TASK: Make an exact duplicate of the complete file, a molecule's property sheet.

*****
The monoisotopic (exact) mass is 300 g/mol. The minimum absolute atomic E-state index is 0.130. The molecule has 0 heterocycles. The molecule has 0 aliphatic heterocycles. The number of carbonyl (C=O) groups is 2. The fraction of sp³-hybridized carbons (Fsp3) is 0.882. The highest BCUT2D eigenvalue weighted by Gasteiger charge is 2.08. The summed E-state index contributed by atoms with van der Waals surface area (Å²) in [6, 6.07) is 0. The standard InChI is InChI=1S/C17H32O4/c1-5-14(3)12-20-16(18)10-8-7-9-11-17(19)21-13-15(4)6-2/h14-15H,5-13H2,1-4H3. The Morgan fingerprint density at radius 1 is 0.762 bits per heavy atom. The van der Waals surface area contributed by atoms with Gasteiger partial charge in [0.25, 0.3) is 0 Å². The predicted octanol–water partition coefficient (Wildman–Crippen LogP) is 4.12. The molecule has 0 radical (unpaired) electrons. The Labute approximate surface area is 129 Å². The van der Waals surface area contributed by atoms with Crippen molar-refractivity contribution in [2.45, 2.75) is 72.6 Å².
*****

The monoisotopic (exact) mass is 300 g/mol. The minimum absolute atomic E-state index is 0.130. The molecule has 0 heterocycles. The molecule has 0 aliphatic heterocycles. The number of carbonyl (C=O) groups is 2. The fraction of sp³-hybridized carbons (Fsp3) is 0.882. The highest BCUT2D eigenvalue weighted by Gasteiger charge is 2.08. The summed E-state index contributed by atoms with van der Waals surface area (Å²) in [6, 6.07) is 0. The standard InChI is InChI=1S/C17H32O4/c1-5-14(3)12-20-16(18)10-8-7-9-11-17(19)21-13-15(4)6-2/h14-15H,5-13H2,1-4H3. The Morgan fingerprint density at radius 1 is 0.762 bits per heavy atom. The van der Waals surface area contributed by atoms with Gasteiger partial charge in [0.25, 0.3) is 0 Å². The predicted octanol–water partition coefficient (Wildman–Crippen LogP) is 4.12. The molecule has 0 radical (unpaired) electrons. The Labute approximate surface area is 129 Å². The van der Waals surface area contributed by atoms with Crippen molar-refractivity contribution in [2.45, 2.75) is 72.6 Å².